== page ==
This article is part of the On Tech newsletter. Here is a collection of past columns.
Facebook acts like a small child who falls in love with a new Lego set but then grows bored. It is up to users and business partners to pick up the mess.
Six years ago, Facebook said its next big thing was robots in its Messenger app that send texts to help people order flowers or figure out which pair of jeans to buy. This idea isn’t a dud, but I’m guessing that a Messenger bot doesn’t pick out your pants.
The company also went hot and then cool on a feature that let people broadcast live from their phones, and on a TV-like video hub called Facebook Watch. On Monday, Facebook threw in the towel on its planned digital currency, a project that forced financial and government establishments to respond, but that was half-baked from the start.
Experimentation and failure can be healthy. For Facebook and other corporate titans, flops or short-lived whims usually don’t do much harm. (The company has renamed itself Meta, but I’m sticking with Facebook.)
But for the rest of us, Facebook’s stumbles can linger. Ask any business partner that remodeled its customer service teams for Messenger bots, or spent its limited resources making videos for Facebook Watch, only for Facebook’s zeal to fade.
This pain might be the inevitable cost of invention. But particularly now — as Facebook bets the company on a more immersive future of the internet, called the metaverse — it’s worth asking what we gain and lose when companies with Facebook’s power and influence persuade the world to follow them to a future that never arrives.
In a way, it’s adorable how often Facebook becomes excited about a new idea and then — well, moves on to a different shiny object. Live video and Facebook Watch still exist. They’re just not the high priorities they once were.
Other Big Tech companies lose interest in things they once loved. (Heck, we all do this.) But perhaps no other company has the combination of Facebook’s sprawl and its willingness to declare THIS IS GOING TO BE HUGE, persuade people to come along for the ride, and then … shrug.
It’s fine, at least for Facebook. But there can be a collective cost when companies and institutions respond to Facebook’s unpromising ideas.
The Federal Reserve doesn’t have infinite time and resources to study what turned out to be the Betamax of cryptocurrency. News organizations, government institutions and most businesses have limited resources — imagine what else they might have done if they hadn’t responded to Facebook’s latest obsession.
Even for Facebook, could the staff and energy that it is pouring into the metaverse be better spent doing more to ensure its apps don’t spread election misinformation or allow authoritarian governments to misuse them?
I don’t know if there’s a fix for the collateral damage of Facebook’s whims. Maybe for a start, it would be helpful if Facebook presented its new projects as hypotheses to test, rather than firm and permanent declarations of its priorities.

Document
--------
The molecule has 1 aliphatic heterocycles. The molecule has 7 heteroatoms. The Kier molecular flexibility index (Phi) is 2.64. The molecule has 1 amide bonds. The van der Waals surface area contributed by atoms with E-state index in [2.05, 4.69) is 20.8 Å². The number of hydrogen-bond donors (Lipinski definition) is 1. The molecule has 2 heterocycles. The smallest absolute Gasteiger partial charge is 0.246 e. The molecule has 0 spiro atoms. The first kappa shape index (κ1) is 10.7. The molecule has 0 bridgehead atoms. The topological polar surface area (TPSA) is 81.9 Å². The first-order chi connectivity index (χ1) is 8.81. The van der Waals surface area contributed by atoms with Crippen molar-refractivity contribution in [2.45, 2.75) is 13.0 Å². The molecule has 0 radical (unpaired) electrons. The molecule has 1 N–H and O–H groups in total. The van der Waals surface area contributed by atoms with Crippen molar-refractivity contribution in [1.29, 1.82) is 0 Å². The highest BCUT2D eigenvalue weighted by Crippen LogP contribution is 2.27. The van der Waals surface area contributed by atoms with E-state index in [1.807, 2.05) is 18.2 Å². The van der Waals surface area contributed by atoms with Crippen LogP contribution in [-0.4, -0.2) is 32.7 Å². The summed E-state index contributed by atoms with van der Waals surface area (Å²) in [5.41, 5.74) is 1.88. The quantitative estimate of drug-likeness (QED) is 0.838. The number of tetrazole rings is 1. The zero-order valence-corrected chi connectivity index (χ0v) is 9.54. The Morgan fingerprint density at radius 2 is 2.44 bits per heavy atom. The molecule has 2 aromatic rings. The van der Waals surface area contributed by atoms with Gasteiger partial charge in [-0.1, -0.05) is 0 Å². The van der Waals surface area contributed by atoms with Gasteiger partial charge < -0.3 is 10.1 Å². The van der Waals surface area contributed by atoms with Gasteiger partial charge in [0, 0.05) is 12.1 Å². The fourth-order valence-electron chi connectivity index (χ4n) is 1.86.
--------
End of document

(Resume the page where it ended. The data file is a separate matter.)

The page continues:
Facebook’s fixation on the metaverse is different from its past short-lived projects. For one, Facebook is not alone on the bandwagon trying to pull us toward a more immersive internet that further blurs the lines between digital life and the real thing. And at least for now, this change of direction is a riskier bet for Facebook than for the company’s users or business partners.
But I can also understand the inclination for Facebook to believe — even briefly — that it can will its visions into our reality. That is the power of Big Tech.
Technology from Apple and Google effectively dictate how any company reaches potential customers online. When Amazon made fast shipping free, Americans came to expect it from everyone. America’s internet is turning into QVC because tech giants want it that way.
We live in Big Tech’s world. Sometimes that brings us handy maps on our phones and online spaces for neighbors to gather. The flip side is that when tech giants like Facebook give up on their dreams, everyone else is left to pick up the pieces.
Before we go …
A big month for video game mergers: Sony is spending $3.6 billion to buy Bungie, the company behind the Halo video game franchise. That comes after Microsoft splurged $70 billion to buy Activision, and after Zynga, which makes Words With Friends, was bought for $11 billion.
Semi-related? The New York Times is buying Wordle, the online word game that went viral.
A lot of business in being a front door to government services: Bloomberg News tells us about ID.me, a company whose software the IRS will begin using for facial recognition scans to prove Americans’ identities. Bloomberg also reports that it looks increasingly likely that ID.me overstated a claim that the company uncovered $400 billion in thefts from state unemployment insurance programs. (A subscription may be required.)
“Everyone in New York is betting on sports” because a crush of new online wagering sites sprang up after the state legalized the activity, New York magazine’s Intelligencer writes. My colleague Kurt Streeter has a related column about the heartbreak of sports gambling addicts.
Hugs to this
“It’s like bread and butter, you know? It’s like a Thomas’ English muffin with some jam. Spreads nice.” I wish for more blizzards to hear again from Andy the Massachusetts snow plow driver.
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